The Bachelorette – A social analysis from someone with way too much time on their hands

Normally, I can’t stand reality TV (ok, that’s a lie…I’m a slave to anything on TLC).

But I moved to a new city six months ago, and there is no better way to bond with new roommates than a trashy TV show, yoga pants, and a little bit of vino. And so it happened, for the purpose of a little roomie bonding I became invested in The Bachelor. And by invested, I mean outrageously obsessed. We’re talking following the ladies on Twitter (confession: I’ve learned Ashley I. and I get our lashes done at the same place), compulsively checking message boards, developing complete neuroses about accidentally being spoiled. (We’re talking obsessed enough to come out of 2.5 years of blogger purgatory to actually write something in this space…)

HT_BRITT_KAITLIN_150310_DG_16x9_992

It was obvious to me from, oh, maybe week 3 or 4 that Whitney was the winner. To me, the announcement of the Bachelorette was much more interesting. Sure I’d seen the reports online, but what about the big twist?

When Chris Harrison asked who should be the next Bachelorette, the crowd (along with myself) was decidedly pro-Kaitlyn. I’d been checking the internet…Britt was not particularly liked anywhere (I’m calling BS on this split-down the middle debate). So naturally, I was filled with rage (remember: obsessed) when the two girls were announced as co-Bachelorettes. Having been called all sorts of clichés like social media “ninja” “guru” and “maven,” I decided to put my powers to good and find out what the internet actually thought of Britt and Kaitlyn.

First: A look at the numbers.

@BachleorABC introduced two hashtags. #TeamBritt and #TeamKaitlyn. Let’s have a look, shall we?

  • #TeamKaitlyn: 15,418 mentions
  • #TeamBritt: 3,373 mentions

Maybe people were showing their support by tagging the ladies on Twitter instead? Wait…

  • @kaitlynbristowe: 7,072 mentions
  • @brittkarolina: 2,208 mentions

Same. Not 50/50.

Maybe follower count?

  • @kaitlynbristowe: 114,000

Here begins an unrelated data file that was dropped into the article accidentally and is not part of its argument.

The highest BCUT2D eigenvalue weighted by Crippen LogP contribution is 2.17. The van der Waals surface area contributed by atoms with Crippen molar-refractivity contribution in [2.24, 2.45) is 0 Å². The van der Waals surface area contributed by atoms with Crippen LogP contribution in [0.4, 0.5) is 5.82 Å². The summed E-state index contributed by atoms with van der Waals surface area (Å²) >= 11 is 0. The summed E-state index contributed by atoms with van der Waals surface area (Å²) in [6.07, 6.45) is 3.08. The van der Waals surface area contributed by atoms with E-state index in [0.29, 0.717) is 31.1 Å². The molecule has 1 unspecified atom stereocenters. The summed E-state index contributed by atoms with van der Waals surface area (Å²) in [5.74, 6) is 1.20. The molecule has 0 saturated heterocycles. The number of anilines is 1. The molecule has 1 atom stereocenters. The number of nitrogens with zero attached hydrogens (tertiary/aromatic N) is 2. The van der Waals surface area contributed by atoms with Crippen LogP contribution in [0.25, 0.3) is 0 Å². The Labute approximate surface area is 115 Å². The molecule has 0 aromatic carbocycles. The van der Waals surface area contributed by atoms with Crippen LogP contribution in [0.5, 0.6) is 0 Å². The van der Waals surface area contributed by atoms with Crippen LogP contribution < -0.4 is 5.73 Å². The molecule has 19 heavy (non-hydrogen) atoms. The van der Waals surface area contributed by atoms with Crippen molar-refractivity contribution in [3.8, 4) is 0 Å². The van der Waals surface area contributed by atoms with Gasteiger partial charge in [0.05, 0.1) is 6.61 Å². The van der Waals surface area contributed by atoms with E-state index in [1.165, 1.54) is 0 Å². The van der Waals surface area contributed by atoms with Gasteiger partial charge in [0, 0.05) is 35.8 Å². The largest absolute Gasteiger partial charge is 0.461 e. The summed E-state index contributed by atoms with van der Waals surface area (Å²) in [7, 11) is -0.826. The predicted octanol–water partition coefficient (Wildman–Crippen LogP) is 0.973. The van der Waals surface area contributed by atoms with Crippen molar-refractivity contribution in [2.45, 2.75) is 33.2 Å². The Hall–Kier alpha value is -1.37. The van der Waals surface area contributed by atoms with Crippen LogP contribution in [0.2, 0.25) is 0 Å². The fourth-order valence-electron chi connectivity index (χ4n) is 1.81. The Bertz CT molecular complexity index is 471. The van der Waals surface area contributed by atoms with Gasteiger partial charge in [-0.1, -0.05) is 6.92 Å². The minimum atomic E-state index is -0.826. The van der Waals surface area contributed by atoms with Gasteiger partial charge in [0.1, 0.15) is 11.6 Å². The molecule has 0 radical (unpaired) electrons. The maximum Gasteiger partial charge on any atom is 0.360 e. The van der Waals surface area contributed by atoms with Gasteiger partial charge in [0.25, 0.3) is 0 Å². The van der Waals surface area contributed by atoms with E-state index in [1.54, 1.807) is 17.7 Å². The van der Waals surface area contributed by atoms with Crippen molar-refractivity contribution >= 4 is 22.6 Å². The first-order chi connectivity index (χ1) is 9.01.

• @brittkarolina: 52,000

Ok..getting closer to that even split, but still not right. (The aforementioned numbers represent the last 7 days as of 3/11 at 10:00PM ET)

I’m a rational person. Just because someone is frequently mentioned doesn’t mean they are the most likable (villains get the love on social too). What people are saying is probably a lot more important.

So I made word clouds. I searched each girl’s first name with the keyword “Bachelorette.” If both girls’ first names were included in a tweet, I excluded that tweet from the cloud. If someone’s Twitter handle, a misspelling of their name, etc. appeared in the tweet, I let it be. Here’s what I came up with.

Kaitlyn’s Cloud

Kaitlyn's Word Cloud

Sort of meh. What you’d expect.

But check out the Britt cloud.

Britt’s cloud

britt

Seems a heck of a lot of people are talking about Kaitlyn, even when talking about Britt. #TeamKaitlyn running wild!

Now, like I’ve said, I’ve never watched The Bachelor or Bachelorette before, but through following this season I’ve come to recognize some of those little blue check marks affiliated with the show. And you’re a little hard-pressed to find any of them saying anything kind about #TeamBritt.

EXACTLY MOLLY! EXACTLY.

It seems like few people (both famous and non) love this dual Bachelorette concept (although seeing very positive remarks around a Bachelorette duel…). I don’t think anyone really had a clue as to how this will work. Are the men actually picking between Britt and Kaitlyn? If that’s the case, let’s have a look at the gender breakdowns of their respective hashtags.